Posted inHead To Head

HEAD-TO-HEAD: BlackRock versus Morgan Stanley

FSA compares two European fixed income funds: the BlackRock Euro Corporate Bond Fund and the Morgan Stanley Euro Corporate Bond Fund.
Florence Savage, investment analyst, Oreana Financial Services

2022 has been a volatile year for most asset class, especially for European bonds given the acute economic stress facing the region as a result of the growing energy crisis and uncertain outcome of the Russia-Ukraine war.

With no signs of inflation ebbing, European bond investors are becoming more defensive as they brace for volatility to continue through the coming months.

Speaking to FSA in a prior interview, Xueming Song, currency strategist at DWS recommended investors reallocate from European bonds to US bonds.

However, despite the high volatility, European company earnings have remained strong.

In the third quarter this year, earnings are expected to increase 31.3% year-over-year, according to a Reuters report.

More than 55% of the companies that had reported earnings beat analysts’ profit estimates, as per Refinitiv IBES data.

The rally is expected to continue into 2023 but at a slower pace, with an estimated earnings growth of 18.6% in the fourth quarter and 3% in the first quarter of 2023.

Against this backdrop, FSA asked Florence Savage, investment analyst at Oreana Financial Services, to select two European fixed income funds for comparison. She chose the BlackRock Euro Corporate Bond Fund and the Morgan Stanley Euro Corporate Bond Fund.

BlackRockMorgan Stanley
ManagersTom Mondelaers, Georgie MersonLeon Grenyer, Richard Ford, Dipen Patel
Three-year cumulative return-9.26%-8.77%
Three-year annualised return-6.65%-6.10%
Three-year annualised alpha0.180.43
Three-year annualised volatility12.90%12.25%
Three-year information ratio-0.30-0.11
Morningstar star rating*******
Morningstar analyst ratingBronzeNeutral
FE Crown fund rating*****
OCF (retail share class)1.02%1.04%
Source: FE Fundinfo, Morningstar. (Data in US dollars, 18 November 2022)

Investment approach

The BlackRock and Morgan Stanley funds were launched in 2003 and 2001 respectively.

Both funds start with top-down analysis in order to identify key themes based on the macro environment as well as market and credit trends.

In Morgan Stanley’s case, it looks at key macro themes to determine the credit risk and duration and then analysts conduct deep credit research to identify the appropriate securities.

“It doesn’t deviate too far from the Bloomberg Euro Aggregate Corporate Bond Index benchmark, resulting in financials typically representing over 40% in the portfolio,” said Savage.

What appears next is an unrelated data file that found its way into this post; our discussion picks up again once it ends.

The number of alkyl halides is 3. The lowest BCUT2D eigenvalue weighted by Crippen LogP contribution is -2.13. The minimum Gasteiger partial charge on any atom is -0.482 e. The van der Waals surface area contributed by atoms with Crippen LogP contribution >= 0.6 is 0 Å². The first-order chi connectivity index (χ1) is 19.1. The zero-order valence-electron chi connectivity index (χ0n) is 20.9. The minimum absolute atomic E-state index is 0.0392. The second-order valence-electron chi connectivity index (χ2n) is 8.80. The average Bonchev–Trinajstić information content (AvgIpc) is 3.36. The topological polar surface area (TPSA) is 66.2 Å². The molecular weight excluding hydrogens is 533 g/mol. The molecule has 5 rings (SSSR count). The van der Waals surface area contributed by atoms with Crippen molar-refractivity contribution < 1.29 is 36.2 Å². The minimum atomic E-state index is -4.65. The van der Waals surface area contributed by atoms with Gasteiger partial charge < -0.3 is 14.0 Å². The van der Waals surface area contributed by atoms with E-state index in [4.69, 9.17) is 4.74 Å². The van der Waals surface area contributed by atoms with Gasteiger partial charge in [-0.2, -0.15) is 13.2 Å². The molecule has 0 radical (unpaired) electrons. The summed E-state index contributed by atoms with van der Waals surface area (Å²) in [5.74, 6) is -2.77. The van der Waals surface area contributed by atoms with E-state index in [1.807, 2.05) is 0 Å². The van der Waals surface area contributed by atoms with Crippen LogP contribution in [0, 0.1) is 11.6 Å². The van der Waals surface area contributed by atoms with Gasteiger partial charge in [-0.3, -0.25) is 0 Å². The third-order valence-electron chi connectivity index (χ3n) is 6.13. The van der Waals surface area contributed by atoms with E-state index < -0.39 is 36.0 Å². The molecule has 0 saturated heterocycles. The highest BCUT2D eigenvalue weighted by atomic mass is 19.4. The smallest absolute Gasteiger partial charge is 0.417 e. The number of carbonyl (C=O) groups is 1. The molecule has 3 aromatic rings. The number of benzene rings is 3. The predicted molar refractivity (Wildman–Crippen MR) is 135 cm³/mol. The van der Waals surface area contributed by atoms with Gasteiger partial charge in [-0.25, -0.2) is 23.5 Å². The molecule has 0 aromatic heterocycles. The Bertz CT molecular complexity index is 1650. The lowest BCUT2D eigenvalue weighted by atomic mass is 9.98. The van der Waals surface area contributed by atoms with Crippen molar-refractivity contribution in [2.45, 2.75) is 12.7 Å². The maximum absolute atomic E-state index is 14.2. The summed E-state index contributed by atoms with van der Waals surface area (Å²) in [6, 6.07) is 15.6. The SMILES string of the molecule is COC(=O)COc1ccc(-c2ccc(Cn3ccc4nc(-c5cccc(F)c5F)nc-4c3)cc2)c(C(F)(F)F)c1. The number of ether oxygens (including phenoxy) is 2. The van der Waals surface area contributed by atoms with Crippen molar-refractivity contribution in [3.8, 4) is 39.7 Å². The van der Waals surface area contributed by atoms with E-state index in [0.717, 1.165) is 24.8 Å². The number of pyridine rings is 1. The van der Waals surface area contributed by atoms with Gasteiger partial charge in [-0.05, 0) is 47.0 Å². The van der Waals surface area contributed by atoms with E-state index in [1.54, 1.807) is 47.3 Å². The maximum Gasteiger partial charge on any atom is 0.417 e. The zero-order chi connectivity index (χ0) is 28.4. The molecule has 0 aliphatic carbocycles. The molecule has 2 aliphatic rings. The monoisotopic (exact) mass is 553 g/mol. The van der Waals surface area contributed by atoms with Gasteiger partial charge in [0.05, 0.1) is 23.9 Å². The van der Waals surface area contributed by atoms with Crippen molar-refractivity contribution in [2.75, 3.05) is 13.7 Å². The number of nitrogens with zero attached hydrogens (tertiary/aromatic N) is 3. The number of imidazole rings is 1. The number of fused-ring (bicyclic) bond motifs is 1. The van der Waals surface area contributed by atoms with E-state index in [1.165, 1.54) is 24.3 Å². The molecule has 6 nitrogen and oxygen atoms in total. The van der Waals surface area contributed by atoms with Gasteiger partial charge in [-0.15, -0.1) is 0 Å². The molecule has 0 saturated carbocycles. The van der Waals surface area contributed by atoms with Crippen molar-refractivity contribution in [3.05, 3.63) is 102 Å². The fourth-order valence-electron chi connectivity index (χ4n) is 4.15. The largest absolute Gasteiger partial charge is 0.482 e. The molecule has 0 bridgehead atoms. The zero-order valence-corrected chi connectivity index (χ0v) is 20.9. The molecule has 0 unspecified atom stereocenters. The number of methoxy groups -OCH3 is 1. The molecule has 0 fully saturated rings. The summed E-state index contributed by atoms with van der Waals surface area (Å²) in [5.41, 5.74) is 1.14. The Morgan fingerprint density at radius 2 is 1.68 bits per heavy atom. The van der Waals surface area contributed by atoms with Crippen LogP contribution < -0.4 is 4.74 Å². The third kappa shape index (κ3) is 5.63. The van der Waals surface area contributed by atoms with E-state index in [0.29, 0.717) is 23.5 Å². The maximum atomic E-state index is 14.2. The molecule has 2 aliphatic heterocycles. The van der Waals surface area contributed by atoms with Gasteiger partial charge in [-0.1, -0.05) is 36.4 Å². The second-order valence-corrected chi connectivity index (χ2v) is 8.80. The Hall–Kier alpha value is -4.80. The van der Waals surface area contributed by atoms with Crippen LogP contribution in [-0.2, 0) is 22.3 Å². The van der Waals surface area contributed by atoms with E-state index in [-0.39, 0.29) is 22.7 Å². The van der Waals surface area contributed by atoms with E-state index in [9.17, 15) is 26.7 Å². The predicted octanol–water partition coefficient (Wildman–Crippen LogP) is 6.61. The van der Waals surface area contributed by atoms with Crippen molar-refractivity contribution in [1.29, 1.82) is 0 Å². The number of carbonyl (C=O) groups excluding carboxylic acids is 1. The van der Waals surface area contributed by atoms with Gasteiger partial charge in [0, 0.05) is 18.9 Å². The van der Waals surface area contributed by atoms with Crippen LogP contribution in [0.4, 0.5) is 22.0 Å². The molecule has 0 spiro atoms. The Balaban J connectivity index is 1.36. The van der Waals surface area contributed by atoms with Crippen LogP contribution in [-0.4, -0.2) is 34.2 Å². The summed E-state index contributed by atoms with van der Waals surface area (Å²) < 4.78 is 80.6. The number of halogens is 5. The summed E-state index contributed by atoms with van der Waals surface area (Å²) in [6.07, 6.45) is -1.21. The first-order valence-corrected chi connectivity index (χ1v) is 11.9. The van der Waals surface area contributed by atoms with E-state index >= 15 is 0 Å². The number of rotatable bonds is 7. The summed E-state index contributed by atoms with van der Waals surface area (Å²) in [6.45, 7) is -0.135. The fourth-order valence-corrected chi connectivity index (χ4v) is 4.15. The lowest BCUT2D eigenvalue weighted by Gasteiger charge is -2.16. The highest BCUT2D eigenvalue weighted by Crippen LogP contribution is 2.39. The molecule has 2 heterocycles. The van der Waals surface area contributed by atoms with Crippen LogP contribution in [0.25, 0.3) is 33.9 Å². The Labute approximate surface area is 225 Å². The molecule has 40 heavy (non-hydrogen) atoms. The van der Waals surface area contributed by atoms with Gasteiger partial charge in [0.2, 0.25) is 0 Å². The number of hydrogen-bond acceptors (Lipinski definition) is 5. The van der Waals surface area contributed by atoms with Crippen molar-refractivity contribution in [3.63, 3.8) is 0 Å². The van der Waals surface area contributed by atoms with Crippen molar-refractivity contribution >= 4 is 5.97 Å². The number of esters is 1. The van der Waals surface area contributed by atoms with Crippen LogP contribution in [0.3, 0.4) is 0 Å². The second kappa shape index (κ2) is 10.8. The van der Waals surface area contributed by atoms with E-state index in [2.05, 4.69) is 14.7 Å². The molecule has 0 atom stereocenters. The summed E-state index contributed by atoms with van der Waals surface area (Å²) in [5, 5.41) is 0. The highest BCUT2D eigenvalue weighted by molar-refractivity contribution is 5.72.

The fund also has a value bias with over 60% of its holdings rated triple-B.

Morningstar analysts also noted that at the issuer level, the credit analysts consider the company’s financial and business risk, valuation and the bonds’ position within the capital structure, covenants and maturity.

The fund also has a 5% internal limit on high-yield bonds, primarily for downgrades rather than purchases, and its currency exposure is largely hedged back to the euro.

“It doesn’t deviate too far from the Bloomberg Euro Aggregate Corporate Bond Index benchmark, resulting in financials typically representing over 40% in the portfolio.”

Florence Savage, investment analyst, Oreana Financial Services

In contrast, BlackRock has a quality tilt in its portfolio and underweights highly cyclical sectors.

Over 42% of its portfolio is invested in bonds rated triple-A to A, compared with 34% for the Morgan Stanley fund.

“BlackRock focuses on security selection and sector allocation, combining traditional fixed income exposures with security, sector, country and yield curve relative value strategies. They typically implement 40-60 active bets out of the 350 or so holdings,” said Savage.

Morningstar analysts wrote in their report that the BlackRock managers seek to construct a diversified portfolio so that no single factor dominates the risk profile.

While the sector specialist teams provide top-down sector and bottom-up issue-specific analysis, the managers retain final discretion over all positions and their sizing, the report noted.

The fund usually allocates about 10% of its net asset value to government bonds and can also own up to 10% in high yield bonds and 10% non-euro currency exposure.

Sector allocation

BlackRockMorgan Stanley
Financial Institutions43.68%Corporates financial institutions49.02%
Industrial33.83%Corporates industrial30.42%
Utility10.19%Government related10.14%
Cash and/or derivatives4.83%Corporates utility9.92%
Agency3.80%Cash and equivalents0.85%
Local authority1.57%Interest rate swaps-0.35%
Source: Fund factsheets, 31 October 2022

Geographical allocation

BlackRockMorgan Stanley
United States14.68%United States15.12%
United Kingdom12.14%United Kingdom8.32%
Cash and/or derivatives4.83%Netherlands6.53%
Source: Fund factsheets, 31 October 2022

Credit ratings

BlackRockMorgan Stanley
Not rated2.13%Not rated1.48%
Source: Fund factsheets, 31 October 2022


Both funds have generally performed well under the current managers, with the BlackRock fund generating an 11.79% return in 2020, while the Morgan Stanley fund generated 12.17%, both higher than the benchmark return of 11.08%